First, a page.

74. Restoring the Transom

In this episode I work on repairing and reinstalling Tally Ho’s original transom timbers. Being Teak, they have escaped rot, but have a lot of damaged areas and holes that need to be filled with plugs and graving pieces. I need to add a couple of new planks, so I take a trip to visit a friend with some Teak for sale, and have a look around his interesting workshop. The planks are joined together with vertical splines and fastened to the stern of the boat. An assortment of animals try to get in the way, as always.


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Music;
Quincas Moreira – Lagos
Chris Haugen – Backwoods BBQ
Quincas Moreira – Ferris Wheel
Chris Haugen – Et Voila
TrackTribe – River Blues
E’s Jammy Jams – Midnight Special


74. Restoring the Transom (Tally Ho EP74)

13 thoughts on “74. Restoring the Transom

  1. Leo: Nice job on the transom! It came out so beatiful! As usual; I was pretty skeptical when I saw what was left of it. Slowly it appeared from the rot. Im so glad you try in every way to go original. Your plugs and scabs DO add character. Love Love it.
    Hang in there, bro!

    Charlie Karp
    Atascadero, CA USA

  2. Leo, do you ever make a mistake? I errored when scarfing in a teak rub rail the other day and had to use another piece of teak.. A very small project compared to Tally Ho, where all the seams and joints magically fit together. Beautiful work, I enjoy the series and am always waiting for the next episode.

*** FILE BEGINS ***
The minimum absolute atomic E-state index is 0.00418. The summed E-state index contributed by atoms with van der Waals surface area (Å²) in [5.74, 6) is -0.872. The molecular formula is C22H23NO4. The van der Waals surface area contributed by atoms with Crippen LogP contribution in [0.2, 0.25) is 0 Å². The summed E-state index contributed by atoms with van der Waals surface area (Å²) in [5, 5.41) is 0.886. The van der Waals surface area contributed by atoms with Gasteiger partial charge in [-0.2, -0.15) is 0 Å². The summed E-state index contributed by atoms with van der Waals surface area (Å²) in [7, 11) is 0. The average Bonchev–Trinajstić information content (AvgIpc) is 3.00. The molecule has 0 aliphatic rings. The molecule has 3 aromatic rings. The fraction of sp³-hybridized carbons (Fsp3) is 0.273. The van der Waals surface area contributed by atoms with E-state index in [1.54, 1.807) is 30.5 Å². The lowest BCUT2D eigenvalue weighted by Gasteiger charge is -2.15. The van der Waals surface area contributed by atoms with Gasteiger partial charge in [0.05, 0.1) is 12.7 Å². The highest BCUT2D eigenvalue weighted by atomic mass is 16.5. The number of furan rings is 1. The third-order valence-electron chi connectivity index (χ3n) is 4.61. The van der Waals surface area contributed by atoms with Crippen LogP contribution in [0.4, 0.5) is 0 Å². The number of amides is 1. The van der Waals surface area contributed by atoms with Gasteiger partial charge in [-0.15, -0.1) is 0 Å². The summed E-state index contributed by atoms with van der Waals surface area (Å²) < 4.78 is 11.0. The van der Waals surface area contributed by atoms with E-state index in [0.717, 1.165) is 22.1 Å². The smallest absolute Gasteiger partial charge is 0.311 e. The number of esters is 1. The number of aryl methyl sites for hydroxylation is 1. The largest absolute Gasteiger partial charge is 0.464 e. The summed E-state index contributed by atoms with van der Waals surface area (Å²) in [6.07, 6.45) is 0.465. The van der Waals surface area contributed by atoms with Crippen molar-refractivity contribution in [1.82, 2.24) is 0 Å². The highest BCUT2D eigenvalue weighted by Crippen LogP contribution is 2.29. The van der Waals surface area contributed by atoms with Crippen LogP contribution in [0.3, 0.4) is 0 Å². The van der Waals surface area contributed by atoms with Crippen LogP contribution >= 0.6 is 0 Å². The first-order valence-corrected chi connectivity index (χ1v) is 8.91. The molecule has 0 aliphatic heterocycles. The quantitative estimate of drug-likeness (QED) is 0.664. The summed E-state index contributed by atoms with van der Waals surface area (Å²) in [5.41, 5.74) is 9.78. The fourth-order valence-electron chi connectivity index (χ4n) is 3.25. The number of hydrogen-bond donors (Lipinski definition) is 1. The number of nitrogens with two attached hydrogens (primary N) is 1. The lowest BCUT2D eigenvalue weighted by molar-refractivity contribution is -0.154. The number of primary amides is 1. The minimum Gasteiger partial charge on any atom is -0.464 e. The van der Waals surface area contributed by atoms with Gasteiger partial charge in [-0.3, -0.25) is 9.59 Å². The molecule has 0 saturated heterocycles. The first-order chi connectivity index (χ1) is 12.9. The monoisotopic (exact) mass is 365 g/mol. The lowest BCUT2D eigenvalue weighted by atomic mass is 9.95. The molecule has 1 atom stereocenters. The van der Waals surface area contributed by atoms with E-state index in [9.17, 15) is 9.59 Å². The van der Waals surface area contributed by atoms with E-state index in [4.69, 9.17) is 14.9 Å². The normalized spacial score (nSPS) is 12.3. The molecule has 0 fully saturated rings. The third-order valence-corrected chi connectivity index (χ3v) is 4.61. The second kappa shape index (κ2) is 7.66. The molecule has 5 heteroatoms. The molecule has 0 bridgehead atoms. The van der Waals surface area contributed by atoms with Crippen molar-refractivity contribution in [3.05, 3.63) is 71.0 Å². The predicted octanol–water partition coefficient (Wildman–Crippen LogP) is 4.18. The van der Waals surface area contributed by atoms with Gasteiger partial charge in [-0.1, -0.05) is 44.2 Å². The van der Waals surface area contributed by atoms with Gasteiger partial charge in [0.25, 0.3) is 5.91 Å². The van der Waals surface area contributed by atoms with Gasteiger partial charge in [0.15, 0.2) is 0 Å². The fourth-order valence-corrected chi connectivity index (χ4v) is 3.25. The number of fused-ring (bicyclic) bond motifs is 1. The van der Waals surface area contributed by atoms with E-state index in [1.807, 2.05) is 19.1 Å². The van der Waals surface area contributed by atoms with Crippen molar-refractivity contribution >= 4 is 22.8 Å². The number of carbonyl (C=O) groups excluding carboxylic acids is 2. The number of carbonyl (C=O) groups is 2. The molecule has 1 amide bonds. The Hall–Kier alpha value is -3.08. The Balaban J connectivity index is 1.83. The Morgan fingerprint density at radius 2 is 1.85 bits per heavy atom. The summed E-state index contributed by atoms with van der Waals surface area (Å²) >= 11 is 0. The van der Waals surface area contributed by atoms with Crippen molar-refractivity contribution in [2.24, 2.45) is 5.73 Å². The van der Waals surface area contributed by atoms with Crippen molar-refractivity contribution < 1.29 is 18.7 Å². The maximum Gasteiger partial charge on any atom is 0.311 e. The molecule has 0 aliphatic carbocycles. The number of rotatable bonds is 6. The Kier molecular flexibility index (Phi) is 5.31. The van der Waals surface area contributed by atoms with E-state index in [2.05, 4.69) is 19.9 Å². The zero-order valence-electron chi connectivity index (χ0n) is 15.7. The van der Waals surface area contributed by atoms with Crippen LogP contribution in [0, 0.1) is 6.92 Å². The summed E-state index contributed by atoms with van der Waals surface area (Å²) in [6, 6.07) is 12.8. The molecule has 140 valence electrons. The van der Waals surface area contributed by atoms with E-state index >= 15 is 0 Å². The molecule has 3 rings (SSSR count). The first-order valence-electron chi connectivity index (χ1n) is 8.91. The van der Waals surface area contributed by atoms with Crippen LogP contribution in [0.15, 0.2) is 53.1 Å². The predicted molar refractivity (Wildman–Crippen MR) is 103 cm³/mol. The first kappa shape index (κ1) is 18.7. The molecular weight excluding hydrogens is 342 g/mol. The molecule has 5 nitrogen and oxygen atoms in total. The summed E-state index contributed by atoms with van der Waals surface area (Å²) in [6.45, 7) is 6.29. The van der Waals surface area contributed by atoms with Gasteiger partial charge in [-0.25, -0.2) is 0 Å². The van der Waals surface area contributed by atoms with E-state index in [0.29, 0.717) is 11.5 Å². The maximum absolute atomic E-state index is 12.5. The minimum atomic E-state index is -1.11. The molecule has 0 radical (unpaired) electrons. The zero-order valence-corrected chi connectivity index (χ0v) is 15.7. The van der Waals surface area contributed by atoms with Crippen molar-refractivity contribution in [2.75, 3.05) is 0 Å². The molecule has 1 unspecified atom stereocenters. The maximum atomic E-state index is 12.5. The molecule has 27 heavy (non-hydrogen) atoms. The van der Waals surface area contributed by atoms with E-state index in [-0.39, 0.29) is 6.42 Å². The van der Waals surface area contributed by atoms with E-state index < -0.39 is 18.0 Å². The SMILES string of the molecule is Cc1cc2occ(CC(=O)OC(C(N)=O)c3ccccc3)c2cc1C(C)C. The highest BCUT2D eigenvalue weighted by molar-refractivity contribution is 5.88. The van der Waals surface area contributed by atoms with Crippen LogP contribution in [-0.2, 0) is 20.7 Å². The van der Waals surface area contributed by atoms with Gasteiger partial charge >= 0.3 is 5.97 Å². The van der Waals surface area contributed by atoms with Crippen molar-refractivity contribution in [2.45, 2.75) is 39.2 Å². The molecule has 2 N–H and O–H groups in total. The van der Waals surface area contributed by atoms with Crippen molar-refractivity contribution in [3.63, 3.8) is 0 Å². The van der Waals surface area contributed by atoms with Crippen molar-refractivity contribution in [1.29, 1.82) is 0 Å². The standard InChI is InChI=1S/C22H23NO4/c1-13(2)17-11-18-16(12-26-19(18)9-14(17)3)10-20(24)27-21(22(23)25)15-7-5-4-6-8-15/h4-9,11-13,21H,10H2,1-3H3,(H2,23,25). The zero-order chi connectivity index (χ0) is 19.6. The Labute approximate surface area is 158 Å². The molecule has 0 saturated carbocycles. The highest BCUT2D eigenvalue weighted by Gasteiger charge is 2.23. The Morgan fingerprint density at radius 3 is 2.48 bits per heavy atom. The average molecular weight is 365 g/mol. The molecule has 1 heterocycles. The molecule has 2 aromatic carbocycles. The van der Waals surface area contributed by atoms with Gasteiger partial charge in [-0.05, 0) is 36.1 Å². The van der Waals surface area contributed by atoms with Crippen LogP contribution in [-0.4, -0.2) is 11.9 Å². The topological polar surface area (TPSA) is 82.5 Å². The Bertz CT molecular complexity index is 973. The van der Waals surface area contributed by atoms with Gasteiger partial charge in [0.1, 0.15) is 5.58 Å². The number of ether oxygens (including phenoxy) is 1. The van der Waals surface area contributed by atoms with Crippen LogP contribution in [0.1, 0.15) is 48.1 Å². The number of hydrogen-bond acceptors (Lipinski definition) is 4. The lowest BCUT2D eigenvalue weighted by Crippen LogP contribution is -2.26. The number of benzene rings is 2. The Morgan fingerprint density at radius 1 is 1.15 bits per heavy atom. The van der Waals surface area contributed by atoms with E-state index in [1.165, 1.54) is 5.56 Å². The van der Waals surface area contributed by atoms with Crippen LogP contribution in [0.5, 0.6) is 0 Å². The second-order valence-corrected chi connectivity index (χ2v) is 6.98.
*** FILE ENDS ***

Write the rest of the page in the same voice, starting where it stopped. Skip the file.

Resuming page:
Walter Hobbs
    Lincoln, RI
    SV Horizon Song
    Cape Dory 27 Hull # 35 (fiberglass, I know.)

  3. Great series. I just started following your project. What brand of varnish do you prefer? I’ve used so many but keep hoping to find one I am truly satisfied with.

  4. Leo
    I saw a lot of what looked like small worm holes (but I know they weren’t). Some where in a circle. What were they from?
    Cheers
    Alan

  5. Hi Leo – Would it make sense to bleach the transom and then apply a stain prior to varnishing it? Thinking that if it were bleached, any color differences between your planking and the plug and Dutchman repairs would be muted. You could then stain and varnish and it would look fabulous. Maybe more trouble than its worth?

    Great Work!

    Regards – Bill Widrig

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